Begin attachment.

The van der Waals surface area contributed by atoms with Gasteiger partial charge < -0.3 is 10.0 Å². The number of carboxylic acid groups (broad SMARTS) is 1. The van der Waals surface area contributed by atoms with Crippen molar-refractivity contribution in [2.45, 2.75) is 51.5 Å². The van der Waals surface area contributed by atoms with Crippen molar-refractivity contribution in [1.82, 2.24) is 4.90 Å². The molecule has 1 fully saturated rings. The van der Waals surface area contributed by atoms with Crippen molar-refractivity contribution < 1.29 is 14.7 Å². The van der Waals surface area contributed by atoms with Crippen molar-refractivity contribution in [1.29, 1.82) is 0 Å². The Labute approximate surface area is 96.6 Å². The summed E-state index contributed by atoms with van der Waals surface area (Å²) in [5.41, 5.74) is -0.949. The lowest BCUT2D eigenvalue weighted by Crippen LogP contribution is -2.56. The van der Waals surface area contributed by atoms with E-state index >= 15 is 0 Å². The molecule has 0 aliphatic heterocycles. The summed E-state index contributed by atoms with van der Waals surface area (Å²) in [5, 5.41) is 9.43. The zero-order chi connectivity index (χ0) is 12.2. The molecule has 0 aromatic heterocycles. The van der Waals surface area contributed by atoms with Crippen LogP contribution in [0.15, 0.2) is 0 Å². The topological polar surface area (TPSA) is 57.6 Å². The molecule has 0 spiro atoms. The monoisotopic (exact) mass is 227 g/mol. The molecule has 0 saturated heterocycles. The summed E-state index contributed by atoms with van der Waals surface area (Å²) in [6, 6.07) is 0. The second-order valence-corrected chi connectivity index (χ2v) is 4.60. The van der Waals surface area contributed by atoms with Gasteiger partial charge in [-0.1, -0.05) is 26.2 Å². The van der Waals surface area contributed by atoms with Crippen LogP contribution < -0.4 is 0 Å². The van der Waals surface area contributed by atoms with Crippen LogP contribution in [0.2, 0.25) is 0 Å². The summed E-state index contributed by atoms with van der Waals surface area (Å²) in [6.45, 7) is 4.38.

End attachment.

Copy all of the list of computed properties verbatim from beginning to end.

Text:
The van der Waals surface area contributed by atoms with Gasteiger partial charge < -0.3 is 10.0 Å². The number of carboxylic acid groups (broad SMARTS) is 1. The van der Waals surface area contributed by atoms with Crippen molar-refractivity contribution in [2.45, 2.75) is 51.5 Å². The van der Waals surface area contributed by atoms with Crippen molar-refractivity contribution in [1.82, 2.24) is 4.90 Å². The molecule has 1 fully saturated rings. The van der Waals surface area contributed by atoms with Crippen molar-refractivity contribution < 1.29 is 14.7 Å². The van der Waals surface area contributed by atoms with Crippen molar-refractivity contribution in [1.29, 1.82) is 0 Å². The Labute approximate surface area is 96.6 Å². The summed E-state index contributed by atoms with van der Waals surface area (Å²) in [5.41, 5.74) is -0.949. The lowest BCUT2D eigenvalue weighted by Crippen LogP contribution is -2.56. The van der Waals surface area contributed by atoms with E-state index >= 15 is 0 Å². The molecule has 0 aliphatic heterocycles. The summed E-state index contributed by atoms with van der Waals surface area (Å²) in [5, 5.41) is 9.43. The zero-order chi connectivity index (χ0) is 12.2. The molecule has 0 aromatic heterocycles. The van der Waals surface area contributed by atoms with Crippen LogP contribution in [0.15, 0.2) is 0 Å². The topological polar surface area (TPSA) is 57.6 Å². The molecule has 0 spiro atoms. The monoisotopic (exact) mass is 227 g/mol. The molecule has 0 saturated heterocycles. The summed E-state index contributed by atoms with van der Waals surface area (Å²) in [6, 6.07) is 0. The second-order valence-corrected chi connectivity index (χ2v) is 4.60. The van der Waals surface area contributed by atoms with Gasteiger partial charge in [-0.1, -0.05) is 26.2 Å². The van der Waals surface area contributed by atoms with Crippen LogP contribution < -0.4 is 0 Å². The van der Waals surface area contributed by atoms with Crippen LogP contribution in [0.2, 0.25) is 0 Å². The summed E-state index contributed by atoms with van der Waals surface area (Å²) in [6.45, 7) is 4.38.